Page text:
Earliest chameleon found

The latest discovery of a tiny tree lizard was dated to have been alive 100 million years ago.
By Alex Bourque | Apr 22, 2016
Tree resin has helped preserve early animals as a perfect specimen from millions of years ago. The gum helps conserve the animal, freezing it in time. The latest discovery of a tiny tree lizard was dated to have been alive 100 million years ago.

This discovery makes studies much quicker as the animal is complete. Scientists discovered a group of Tree resin lizard reserves and found among them a tiny specimen. From the features of the small lizard, it is the earliest relative of the modern chameleon. The lizard dates 78 million years earlier than the previous oldest chameleon.

The fossilized reptiles were part of a collector's private collection. He has donated them to the American Museum of Natural History, in New York to help further the knowledge on early lizards. The museum is using 3-D projection to depict the exact structure of the lizard.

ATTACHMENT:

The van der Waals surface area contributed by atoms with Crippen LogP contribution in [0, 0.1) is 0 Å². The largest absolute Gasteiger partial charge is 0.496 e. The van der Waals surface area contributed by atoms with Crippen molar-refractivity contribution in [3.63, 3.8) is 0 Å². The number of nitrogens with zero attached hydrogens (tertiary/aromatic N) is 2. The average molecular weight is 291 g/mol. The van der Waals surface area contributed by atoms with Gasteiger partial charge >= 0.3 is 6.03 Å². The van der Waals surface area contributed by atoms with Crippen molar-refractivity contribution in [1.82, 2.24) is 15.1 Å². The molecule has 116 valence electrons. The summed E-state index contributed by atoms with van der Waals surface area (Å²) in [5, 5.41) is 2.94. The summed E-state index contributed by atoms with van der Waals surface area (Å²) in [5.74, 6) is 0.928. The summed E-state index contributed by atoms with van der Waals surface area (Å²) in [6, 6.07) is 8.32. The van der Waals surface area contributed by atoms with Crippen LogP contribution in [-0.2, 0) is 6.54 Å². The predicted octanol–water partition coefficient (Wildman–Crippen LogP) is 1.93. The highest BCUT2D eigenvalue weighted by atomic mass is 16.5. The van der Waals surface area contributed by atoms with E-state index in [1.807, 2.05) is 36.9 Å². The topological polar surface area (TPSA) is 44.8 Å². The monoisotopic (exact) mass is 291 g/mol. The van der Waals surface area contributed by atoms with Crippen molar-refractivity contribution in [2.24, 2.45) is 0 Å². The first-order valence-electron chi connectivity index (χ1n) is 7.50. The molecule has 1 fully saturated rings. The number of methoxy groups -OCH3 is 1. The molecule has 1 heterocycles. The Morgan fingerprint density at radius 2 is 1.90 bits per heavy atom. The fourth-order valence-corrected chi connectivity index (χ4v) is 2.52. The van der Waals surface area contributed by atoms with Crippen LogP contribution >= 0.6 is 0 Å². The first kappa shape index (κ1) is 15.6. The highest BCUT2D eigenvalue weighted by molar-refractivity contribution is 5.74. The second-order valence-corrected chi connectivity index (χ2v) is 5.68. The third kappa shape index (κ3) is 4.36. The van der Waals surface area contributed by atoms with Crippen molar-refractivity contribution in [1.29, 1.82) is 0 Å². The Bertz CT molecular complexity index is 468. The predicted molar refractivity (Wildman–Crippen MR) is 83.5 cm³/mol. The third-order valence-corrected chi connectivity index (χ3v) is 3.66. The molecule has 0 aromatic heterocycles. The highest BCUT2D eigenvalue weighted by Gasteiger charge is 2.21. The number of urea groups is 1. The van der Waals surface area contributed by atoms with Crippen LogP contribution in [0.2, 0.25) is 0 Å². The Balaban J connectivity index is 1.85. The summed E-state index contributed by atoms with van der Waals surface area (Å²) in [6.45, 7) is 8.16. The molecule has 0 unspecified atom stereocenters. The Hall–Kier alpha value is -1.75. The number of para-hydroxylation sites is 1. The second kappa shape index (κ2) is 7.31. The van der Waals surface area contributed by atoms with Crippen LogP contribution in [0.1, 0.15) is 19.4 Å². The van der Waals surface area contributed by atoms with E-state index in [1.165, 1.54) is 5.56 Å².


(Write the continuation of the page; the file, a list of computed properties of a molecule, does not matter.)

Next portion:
"The fossil record is sparse because the delicate skin and fragile bones of small lizards do not usually preserve," said Edward Stanley from the University of Florida. "Especially in the tropics, which makes the new amber fossils an incredibly rare and unique window into a critical period of diversification."

From the 3-D projections, they identified that the early chameleon had split toes, unlike the modern chameleon that has its toes merged to help it climb better. However, the chameleons long sticky tongue is also present on the ancient lizard. Chameleons have the uncanny ability to camouflage. Scientists cannot actually tell if the ancestor could. However, they believe that its size and color alone could be an excellent defense due to the poor eyesight of most predators during that time.

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